solved for Mvss, sometimes as Mvss = FF Sv with FF = −K−1 [s] being defined as the matrix of fate factors.20 This matrix can be understood as an operator that transforms or distributes the vectors of emission sources into corresponding vectors of masses at steady-state; it hence contains the information necessary for performing source apportionments. Given the size of matrices usually involved in Pangea, it is not possible to invert K and obtain FF directly. Yet, the linear system can be solved numerically for Mvss.
Population exposure. Exposure pathways considered by default are inhalation, and ingestion of freshwater and food (fish, meat, milk, belowground crops, and aboveground crops). The population intake through both inhalation and ingestion is computed as:
INvss = f(pv, IRv, BAFv, Cvss)(3)
where Cvss is the array of environmental concentrations corresponding to Mvss, BAFv is an array of generalized bioaccumulation factors (BAFs) that relates environmental concentrations to concentrations in air, water, and food items, IRv is an array of generalized individual intake rates, that relates concentrations in air, water, and food items, to masses taken in, pv is a vector of population counts, f is an appropriate product between its arguments, and image file: c7em00523g-t5.tif is a 3D array of population intake rates [kg s−1] with nep as the number of exposure pathways (inhalation, drinking, ingestion per food item category). Finally, the population intake fraction (iF) – the fraction of the emission that is taken in by the overall population – is obtained by dividing the intake by the sum of all sources considered (stotal) and is differentiated by exposure pathway: iFv,epss = INv,epss/stotal, where ep stands for exposure route (inhalation or ingestion).
Numerical approach. Solving the linear system in eqn (2) can be time and memory consuming (Mvss is dense even when Sv is sparse) when the number of emission scenarios (=number of columns of Mvss and Sv) is large. For this reason, Pangea solves eqn (2) by block using a parallel approach based on a single LU factorization (lower upper factorization). Numerically, we solve in parallel:
image file: c7em00523g-t6.tif(4)
where L and U are respectively unit lower triangular and upper triangular matrices, P and Q are permutation matrices, and R is a diagonal scaling matrix, obtained through LU factorization of the K matrix (optimized for sparse matrices).
Fate factors and source apportionment. Finally, even if inverting K was possible, a quick test based on the Dulmage–Mendelsohn decomposition indicates that storing and manipulating FF would not be possible because it is dense (∼100 GB for storing a single FF when nv = 100[thin space (1/6-em)]000). The limitation arises from the amount of RAM that is needed for storing the dense blocks. Elements of FF can nonetheless be extracted by iterating through computations of the steady-state corresponding to specific unit sources. Looking at equation Mvss = FF Sv we see that setting a single non-zero component of Sv per column to 1 will define Mvss as a selection of columns of FF. This approach can be parallelized using eqn (4) and unit emission scenarios, which makes the computation of large blocks of FF technically feasible, allowing the framework to be extended and used for multimedia source apportionment. In the present study, the source apportionment is performed by computing the contribution of each compartment associated with the first layer of the atmospheric grid (where emissions take place) to the mass at steady-state in each other cell (see Section S1 of ESI for details).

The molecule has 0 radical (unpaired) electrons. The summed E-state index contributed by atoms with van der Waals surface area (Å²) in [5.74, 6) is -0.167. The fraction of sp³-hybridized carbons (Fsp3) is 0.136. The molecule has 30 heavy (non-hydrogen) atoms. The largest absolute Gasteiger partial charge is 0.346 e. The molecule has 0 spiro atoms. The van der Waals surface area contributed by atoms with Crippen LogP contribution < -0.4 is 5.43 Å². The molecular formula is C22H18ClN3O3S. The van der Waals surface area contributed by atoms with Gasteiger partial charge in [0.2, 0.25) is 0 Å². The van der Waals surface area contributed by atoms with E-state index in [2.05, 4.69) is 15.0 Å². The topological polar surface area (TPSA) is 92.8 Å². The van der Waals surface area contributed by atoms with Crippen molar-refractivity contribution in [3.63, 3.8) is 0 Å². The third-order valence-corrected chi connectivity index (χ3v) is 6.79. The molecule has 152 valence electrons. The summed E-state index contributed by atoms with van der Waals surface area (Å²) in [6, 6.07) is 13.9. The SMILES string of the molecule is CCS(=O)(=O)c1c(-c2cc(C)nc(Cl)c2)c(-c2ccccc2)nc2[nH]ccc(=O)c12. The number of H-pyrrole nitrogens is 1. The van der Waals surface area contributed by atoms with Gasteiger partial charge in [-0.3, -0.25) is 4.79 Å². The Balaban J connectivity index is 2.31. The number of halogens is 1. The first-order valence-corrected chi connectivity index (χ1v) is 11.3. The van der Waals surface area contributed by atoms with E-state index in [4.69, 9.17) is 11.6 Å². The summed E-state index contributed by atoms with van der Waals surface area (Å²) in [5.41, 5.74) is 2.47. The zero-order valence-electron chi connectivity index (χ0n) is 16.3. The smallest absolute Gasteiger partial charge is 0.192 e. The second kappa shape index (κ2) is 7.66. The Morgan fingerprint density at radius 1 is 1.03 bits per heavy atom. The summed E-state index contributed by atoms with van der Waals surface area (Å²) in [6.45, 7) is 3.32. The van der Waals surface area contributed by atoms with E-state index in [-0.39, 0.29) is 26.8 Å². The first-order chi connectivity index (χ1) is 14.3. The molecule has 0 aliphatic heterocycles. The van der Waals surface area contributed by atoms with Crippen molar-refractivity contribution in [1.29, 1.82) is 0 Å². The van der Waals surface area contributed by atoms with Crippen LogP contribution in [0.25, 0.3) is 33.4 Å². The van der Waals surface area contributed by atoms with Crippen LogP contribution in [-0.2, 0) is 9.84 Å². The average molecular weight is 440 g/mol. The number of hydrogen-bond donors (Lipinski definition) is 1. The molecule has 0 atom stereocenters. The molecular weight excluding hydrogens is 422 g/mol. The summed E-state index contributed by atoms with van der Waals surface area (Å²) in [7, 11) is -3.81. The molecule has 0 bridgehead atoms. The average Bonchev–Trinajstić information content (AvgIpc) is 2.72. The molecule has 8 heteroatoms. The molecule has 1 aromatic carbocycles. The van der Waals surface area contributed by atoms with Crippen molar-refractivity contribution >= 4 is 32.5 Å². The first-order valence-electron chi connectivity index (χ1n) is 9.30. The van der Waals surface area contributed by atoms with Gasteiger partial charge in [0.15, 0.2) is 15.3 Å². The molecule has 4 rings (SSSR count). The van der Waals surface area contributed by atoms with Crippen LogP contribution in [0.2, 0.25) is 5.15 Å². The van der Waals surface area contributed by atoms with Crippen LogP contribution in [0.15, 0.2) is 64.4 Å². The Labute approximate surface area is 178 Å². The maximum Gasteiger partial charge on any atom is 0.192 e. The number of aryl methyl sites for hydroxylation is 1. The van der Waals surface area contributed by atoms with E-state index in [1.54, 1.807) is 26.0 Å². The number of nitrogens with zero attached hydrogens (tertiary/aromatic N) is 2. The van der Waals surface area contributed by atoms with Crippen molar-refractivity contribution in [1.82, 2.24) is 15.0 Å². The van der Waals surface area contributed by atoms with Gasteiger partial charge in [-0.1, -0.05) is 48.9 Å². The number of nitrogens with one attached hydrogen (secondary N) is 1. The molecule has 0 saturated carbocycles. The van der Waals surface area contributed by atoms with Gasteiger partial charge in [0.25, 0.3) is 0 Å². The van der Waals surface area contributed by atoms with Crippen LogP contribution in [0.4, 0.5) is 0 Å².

2.2 Case study design

Australian pollutant inventory. The Australian National Pollutant Inventory (NPI) provides an annual estimate of spatially located airshed emissions, covering up to 110 different substances and 4101 sources for 166 industrial sectors spread over the entire country ( Pangea implements a parser/wrapper for that NPI data, which is accessible in XML files, building an internal database of emissions per year, source, substance, and sector.

Substances and parameters. On the 83 substances defined by NPI for the period 2014–2015, we focus on the 43 substances also present in the USEtox substances database, adopting the respective physico-chemical parameters and bioaccumulation factors employed in USEtox. The wind field is defined by GEOS-Chem,21 more specifically GEOS-FP for the year 2014. All other data sets and parameters are Pangea defaults.18 While calculation and impacts have been performed and are presented in ESI for all 43 substances (Fig. S5 in ESI Section S5), results are mainly illustrated using two substances with contrasting chemical properties. Selected among the top-five contributors to the total DALY (Disability-Adjusted Life Year) of Fig. S5, these substances are formaldehyde as a short-range multimedia substance, and benzene as a longer-range volatile substance.